"Seattle's a great place for big data and science in general," says Patrick Heagerty, professor and chair of the School's Department of Biostatistics, which tied with Harvard for the honor of top biostatistics program, according to US News & World Report's graduate school rankings. "It's really a great time for biostatistics and quantitative research."
Several graduate students have interned at Google, Heagerty says, while one recent alumna, Rui Zhang, PhD 2014 Biostatistics, works as a research scientist at Amazon. She conducts A/B testing, comparing different Web pages among audiences to see which performs better.
"It's the business world's equivalent of randomized testing," Heagerty says. "She's applying core discipline public health skills to local big data companies."
Sangsoon Woo, MS 2007, PhD 2010 Biostatistics, recently joined Seattle-based Axio Research, where she works as a statistical geneticist. The company was founded by several Biostatistics faculty members.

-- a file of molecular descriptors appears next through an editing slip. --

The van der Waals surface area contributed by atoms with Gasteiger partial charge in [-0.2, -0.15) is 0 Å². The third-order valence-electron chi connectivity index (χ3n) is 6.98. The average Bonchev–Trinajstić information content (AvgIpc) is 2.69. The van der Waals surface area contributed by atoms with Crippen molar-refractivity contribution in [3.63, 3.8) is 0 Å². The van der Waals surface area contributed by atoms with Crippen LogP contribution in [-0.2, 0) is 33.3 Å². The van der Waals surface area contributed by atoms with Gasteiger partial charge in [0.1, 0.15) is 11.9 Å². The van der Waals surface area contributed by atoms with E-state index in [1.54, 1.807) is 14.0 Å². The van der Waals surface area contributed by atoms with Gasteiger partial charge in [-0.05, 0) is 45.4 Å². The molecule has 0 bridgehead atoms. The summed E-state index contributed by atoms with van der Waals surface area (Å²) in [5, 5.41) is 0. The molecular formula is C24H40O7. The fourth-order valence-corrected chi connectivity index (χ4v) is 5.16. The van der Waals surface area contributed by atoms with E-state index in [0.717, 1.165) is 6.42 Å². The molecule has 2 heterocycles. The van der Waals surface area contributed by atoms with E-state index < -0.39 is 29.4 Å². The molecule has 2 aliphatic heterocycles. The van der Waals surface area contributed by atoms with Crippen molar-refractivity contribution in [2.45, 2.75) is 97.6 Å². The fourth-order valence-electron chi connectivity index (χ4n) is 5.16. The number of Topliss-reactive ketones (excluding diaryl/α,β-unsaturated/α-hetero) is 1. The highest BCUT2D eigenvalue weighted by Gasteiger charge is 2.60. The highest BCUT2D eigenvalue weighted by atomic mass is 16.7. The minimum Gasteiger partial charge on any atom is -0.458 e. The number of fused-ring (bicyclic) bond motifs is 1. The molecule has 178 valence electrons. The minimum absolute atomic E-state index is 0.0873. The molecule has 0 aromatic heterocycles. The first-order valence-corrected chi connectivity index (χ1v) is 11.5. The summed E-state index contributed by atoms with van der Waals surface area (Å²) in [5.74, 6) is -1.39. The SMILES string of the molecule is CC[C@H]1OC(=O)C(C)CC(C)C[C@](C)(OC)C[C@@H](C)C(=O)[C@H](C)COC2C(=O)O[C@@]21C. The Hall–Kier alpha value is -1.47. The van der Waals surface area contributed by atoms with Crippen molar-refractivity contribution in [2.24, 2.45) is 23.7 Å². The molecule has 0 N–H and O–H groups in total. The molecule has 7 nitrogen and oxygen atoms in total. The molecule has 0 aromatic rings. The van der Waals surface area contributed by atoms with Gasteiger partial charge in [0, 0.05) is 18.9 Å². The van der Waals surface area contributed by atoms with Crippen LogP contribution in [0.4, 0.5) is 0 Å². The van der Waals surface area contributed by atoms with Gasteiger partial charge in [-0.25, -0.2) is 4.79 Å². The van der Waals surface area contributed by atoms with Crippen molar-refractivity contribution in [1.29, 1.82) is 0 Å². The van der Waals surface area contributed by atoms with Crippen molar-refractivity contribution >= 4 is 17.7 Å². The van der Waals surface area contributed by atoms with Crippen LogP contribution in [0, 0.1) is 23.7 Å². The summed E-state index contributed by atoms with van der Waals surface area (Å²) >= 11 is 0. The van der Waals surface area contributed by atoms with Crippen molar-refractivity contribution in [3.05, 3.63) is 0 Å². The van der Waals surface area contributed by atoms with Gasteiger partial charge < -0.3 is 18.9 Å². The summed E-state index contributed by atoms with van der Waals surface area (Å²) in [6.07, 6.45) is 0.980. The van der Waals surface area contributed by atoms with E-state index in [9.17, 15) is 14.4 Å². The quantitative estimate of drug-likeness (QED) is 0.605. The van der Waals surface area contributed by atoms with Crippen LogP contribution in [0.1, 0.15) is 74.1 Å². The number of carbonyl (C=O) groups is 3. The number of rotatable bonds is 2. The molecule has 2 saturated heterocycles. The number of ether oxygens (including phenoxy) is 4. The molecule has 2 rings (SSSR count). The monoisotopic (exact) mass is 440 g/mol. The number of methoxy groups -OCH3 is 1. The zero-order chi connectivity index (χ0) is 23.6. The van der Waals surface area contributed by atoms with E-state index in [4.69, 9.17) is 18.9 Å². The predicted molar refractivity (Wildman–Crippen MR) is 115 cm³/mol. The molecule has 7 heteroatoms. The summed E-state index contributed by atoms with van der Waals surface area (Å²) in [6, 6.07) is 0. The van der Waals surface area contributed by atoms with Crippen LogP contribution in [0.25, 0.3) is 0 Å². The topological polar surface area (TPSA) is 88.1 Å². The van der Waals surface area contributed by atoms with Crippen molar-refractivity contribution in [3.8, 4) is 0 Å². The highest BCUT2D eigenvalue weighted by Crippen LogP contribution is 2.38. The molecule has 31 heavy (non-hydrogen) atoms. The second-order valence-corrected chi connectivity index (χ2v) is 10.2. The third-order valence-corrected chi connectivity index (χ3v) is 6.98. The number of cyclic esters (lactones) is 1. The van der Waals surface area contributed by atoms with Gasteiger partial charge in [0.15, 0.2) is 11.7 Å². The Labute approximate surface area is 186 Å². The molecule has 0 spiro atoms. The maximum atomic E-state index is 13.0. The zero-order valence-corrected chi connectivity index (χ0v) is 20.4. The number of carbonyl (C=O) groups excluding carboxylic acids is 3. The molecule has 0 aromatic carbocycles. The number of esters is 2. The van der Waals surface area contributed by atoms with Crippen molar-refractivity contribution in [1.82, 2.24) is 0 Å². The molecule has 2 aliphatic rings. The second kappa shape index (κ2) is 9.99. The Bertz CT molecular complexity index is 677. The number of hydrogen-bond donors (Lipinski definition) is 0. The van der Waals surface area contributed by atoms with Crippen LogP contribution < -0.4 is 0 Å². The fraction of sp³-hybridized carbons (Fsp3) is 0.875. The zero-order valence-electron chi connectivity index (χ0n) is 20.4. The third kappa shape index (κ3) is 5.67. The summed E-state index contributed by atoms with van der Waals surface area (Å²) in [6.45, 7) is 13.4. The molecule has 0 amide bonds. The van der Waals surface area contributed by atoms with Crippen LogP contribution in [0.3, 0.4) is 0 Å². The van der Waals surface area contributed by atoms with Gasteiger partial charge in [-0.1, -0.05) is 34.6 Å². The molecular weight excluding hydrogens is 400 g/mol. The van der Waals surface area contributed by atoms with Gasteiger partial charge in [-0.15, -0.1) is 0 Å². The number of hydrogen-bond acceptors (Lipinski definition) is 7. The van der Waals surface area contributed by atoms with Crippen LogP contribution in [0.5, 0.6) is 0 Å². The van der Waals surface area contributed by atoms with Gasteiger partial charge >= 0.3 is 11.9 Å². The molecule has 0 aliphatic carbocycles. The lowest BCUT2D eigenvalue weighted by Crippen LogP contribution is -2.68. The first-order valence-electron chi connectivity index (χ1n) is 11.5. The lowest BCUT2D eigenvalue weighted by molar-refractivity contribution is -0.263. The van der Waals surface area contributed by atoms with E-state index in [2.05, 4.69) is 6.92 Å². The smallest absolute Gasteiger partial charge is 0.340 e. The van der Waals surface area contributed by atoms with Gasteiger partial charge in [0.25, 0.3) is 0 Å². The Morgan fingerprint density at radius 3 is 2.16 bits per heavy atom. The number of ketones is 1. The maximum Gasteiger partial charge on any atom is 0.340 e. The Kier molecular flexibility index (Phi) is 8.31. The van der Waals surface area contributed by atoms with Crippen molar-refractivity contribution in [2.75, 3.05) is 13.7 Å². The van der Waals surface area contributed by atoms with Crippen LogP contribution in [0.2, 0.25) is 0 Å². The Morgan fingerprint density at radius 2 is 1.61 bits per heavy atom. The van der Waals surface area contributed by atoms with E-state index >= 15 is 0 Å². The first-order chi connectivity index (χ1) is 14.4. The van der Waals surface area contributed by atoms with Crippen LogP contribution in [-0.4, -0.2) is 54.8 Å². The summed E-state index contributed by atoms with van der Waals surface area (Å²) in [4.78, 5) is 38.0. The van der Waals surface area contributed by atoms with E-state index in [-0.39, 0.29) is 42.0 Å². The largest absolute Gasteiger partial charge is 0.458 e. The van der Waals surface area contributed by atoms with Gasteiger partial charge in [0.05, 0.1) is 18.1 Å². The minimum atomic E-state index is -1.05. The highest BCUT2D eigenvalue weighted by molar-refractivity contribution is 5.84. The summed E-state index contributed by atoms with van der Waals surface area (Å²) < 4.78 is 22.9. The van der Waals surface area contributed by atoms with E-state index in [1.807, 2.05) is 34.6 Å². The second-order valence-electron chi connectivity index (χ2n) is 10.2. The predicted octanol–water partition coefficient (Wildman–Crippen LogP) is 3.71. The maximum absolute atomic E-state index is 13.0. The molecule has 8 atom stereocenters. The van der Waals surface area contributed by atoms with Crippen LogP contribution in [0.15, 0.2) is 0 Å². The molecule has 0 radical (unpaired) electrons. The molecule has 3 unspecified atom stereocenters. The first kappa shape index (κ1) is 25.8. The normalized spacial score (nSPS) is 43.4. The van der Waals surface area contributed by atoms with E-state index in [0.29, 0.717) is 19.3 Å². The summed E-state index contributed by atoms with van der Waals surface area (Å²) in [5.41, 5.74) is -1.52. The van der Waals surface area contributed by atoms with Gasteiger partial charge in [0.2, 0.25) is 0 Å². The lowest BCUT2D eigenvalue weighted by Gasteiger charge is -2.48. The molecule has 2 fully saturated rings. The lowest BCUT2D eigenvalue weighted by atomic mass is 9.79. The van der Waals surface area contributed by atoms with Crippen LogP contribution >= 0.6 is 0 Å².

Woo does a wide range of planning and data analysis for her clients—pharmaceutical companies producing heaps of genetic data. "We identify the target genes," Woo says. "They develop the medicine to cure diseases."
"It's a good field," Woo says. "People are looking for biostatisticians. Even Microsoft has a genomics study team."
Heagerty says the department is continually updating its curriculum to reflect trends in big data and data science.
"We're developing a new pathway in data science, a new core sequence—a data science course, a machine learning course, and a bioinformatics course are part of it," he says. "I think our students need to know more about the data that's out there, such as procedure and diagnostic codes in electronic health records. They're already seeing genomics data in some classes and how to access and work with it."